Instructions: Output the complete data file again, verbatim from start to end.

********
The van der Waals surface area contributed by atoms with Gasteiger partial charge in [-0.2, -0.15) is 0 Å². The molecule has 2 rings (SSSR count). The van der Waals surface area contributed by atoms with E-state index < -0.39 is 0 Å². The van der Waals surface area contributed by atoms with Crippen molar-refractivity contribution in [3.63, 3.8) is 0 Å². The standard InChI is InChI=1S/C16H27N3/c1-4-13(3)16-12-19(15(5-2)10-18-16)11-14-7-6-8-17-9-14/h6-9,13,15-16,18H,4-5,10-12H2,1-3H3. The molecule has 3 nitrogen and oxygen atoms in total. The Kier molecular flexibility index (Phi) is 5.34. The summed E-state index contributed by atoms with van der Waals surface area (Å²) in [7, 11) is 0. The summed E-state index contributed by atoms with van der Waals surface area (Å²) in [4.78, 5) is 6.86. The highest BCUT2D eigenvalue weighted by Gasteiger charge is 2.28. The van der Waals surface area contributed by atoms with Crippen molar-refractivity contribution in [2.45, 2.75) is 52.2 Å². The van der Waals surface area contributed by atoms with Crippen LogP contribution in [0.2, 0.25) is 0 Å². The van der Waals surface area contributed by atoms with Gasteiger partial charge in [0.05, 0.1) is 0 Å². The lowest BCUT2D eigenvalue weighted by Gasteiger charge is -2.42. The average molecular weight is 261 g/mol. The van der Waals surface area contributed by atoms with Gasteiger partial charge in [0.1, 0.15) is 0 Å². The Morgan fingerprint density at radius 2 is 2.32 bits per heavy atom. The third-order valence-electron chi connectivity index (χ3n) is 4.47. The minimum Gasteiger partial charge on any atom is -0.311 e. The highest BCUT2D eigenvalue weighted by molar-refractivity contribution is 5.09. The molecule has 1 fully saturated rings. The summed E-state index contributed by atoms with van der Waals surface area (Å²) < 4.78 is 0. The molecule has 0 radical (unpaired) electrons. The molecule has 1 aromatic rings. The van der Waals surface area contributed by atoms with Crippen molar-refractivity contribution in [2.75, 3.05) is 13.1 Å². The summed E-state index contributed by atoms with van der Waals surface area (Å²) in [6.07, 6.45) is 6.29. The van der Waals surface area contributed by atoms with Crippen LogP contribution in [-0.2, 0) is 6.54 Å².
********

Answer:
The van der Waals surface area contributed by atoms with Gasteiger partial charge in [-0.2, -0.15) is 0 Å². The molecule has 2 rings (SSSR count). The van der Waals surface area contributed by atoms with E-state index < -0.39 is 0 Å². The van der Waals surface area contributed by atoms with Crippen molar-refractivity contribution in [3.63, 3.8) is 0 Å². The standard InChI is InChI=1S/C16H27N3/c1-4-13(3)16-12-19(15(5-2)10-18-16)11-14-7-6-8-17-9-14/h6-9,13,15-16,18H,4-5,10-12H2,1-3H3. The molecule has 3 nitrogen and oxygen atoms in total. The Kier molecular flexibility index (Phi) is 5.34. The summed E-state index contributed by atoms with van der Waals surface area (Å²) in [7, 11) is 0. The summed E-state index contributed by atoms with van der Waals surface area (Å²) in [4.78, 5) is 6.86. The highest BCUT2D eigenvalue weighted by Gasteiger charge is 2.28. The van der Waals surface area contributed by atoms with Crippen molar-refractivity contribution in [2.45, 2.75) is 52.2 Å². The van der Waals surface area contributed by atoms with Crippen LogP contribution in [0.2, 0.25) is 0 Å². The van der Waals surface area contributed by atoms with Gasteiger partial charge in [0.05, 0.1) is 0 Å². The lowest BCUT2D eigenvalue weighted by Gasteiger charge is -2.42. The average molecular weight is 261 g/mol. The van der Waals surface area contributed by atoms with Gasteiger partial charge in [0.1, 0.15) is 0 Å². The Morgan fingerprint density at radius 2 is 2.32 bits per heavy atom. The third-order valence-electron chi connectivity index (χ3n) is 4.47. The minimum Gasteiger partial charge on any atom is -0.311 e. The highest BCUT2D eigenvalue weighted by molar-refractivity contribution is 5.09. The molecule has 1 fully saturated rings. The summed E-state index contributed by atoms with van der Waals surface area (Å²) < 4.78 is 0. The molecule has 0 radical (unpaired) electrons. The molecule has 1 aromatic rings. The van der Waals surface area contributed by atoms with Crippen molar-refractivity contribution in [2.75, 3.05) is 13.1 Å². The summed E-state index contributed by atoms with van der Waals surface area (Å²) in [6.07, 6.45) is 6.29. The van der Waals surface area contributed by atoms with Crippen LogP contribution in [-0.2, 0) is 6.54 Å².